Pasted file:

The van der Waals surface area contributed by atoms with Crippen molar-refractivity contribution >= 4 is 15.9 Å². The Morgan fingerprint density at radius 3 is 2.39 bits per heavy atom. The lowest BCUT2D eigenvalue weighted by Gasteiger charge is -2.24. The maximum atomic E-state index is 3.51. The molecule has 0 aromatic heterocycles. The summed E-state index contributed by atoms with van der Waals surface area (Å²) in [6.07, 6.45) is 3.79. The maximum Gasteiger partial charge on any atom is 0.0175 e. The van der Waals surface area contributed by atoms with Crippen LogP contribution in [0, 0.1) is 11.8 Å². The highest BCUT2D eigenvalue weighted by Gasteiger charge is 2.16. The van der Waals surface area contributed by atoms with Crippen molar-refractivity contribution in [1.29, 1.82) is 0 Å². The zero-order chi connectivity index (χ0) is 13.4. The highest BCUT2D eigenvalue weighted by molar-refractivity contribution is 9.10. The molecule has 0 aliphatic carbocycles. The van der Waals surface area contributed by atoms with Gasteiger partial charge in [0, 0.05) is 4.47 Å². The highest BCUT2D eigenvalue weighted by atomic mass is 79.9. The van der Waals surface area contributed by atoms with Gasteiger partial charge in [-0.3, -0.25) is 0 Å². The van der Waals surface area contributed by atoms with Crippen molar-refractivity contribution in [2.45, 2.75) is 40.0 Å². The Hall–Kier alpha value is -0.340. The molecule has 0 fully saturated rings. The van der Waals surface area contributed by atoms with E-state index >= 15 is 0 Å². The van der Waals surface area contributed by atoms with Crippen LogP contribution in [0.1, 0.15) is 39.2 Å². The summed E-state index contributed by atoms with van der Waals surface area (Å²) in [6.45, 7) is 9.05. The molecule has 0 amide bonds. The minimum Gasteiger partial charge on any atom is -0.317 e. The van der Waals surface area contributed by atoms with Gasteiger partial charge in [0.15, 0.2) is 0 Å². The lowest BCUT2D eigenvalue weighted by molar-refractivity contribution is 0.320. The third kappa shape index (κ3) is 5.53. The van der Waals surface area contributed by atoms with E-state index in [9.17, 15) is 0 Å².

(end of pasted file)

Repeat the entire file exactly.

The van der Waals surface area contributed by atoms with Crippen molar-refractivity contribution >= 4 is 15.9 Å². The Morgan fingerprint density at radius 3 is 2.39 bits per heavy atom. The lowest BCUT2D eigenvalue weighted by Gasteiger charge is -2.24. The maximum atomic E-state index is 3.51. The molecule has 0 aromatic heterocycles. The summed E-state index contributed by atoms with van der Waals surface area (Å²) in [6.07, 6.45) is 3.79. The maximum Gasteiger partial charge on any atom is 0.0175 e. The van der Waals surface area contributed by atoms with Crippen LogP contribution in [0, 0.1) is 11.8 Å². The highest BCUT2D eigenvalue weighted by Gasteiger charge is 2.16. The van der Waals surface area contributed by atoms with Crippen molar-refractivity contribution in [1.29, 1.82) is 0 Å². The zero-order chi connectivity index (χ0) is 13.4. The highest BCUT2D eigenvalue weighted by molar-refractivity contribution is 9.10. The molecule has 0 aliphatic carbocycles. The van der Waals surface area contributed by atoms with Gasteiger partial charge in [0, 0.05) is 4.47 Å². The highest BCUT2D eigenvalue weighted by atomic mass is 79.9. The van der Waals surface area contributed by atoms with Gasteiger partial charge in [-0.3, -0.25) is 0 Å². The van der Waals surface area contributed by atoms with Crippen molar-refractivity contribution in [2.45, 2.75) is 40.0 Å². The Hall–Kier alpha value is -0.340. The molecule has 0 fully saturated rings. The van der Waals surface area contributed by atoms with E-state index >= 15 is 0 Å². The van der Waals surface area contributed by atoms with Crippen LogP contribution in [0.1, 0.15) is 39.2 Å². The summed E-state index contributed by atoms with van der Waals surface area (Å²) in [6.45, 7) is 9.05. The molecule has 0 amide bonds. The minimum Gasteiger partial charge on any atom is -0.317 e. The van der Waals surface area contributed by atoms with Gasteiger partial charge in [0.15, 0.2) is 0 Å². The lowest BCUT2D eigenvalue weighted by molar-refractivity contribution is 0.320. The third kappa shape index (κ3) is 5.53. The van der Waals surface area contributed by atoms with E-state index in [9.17, 15) is 0 Å².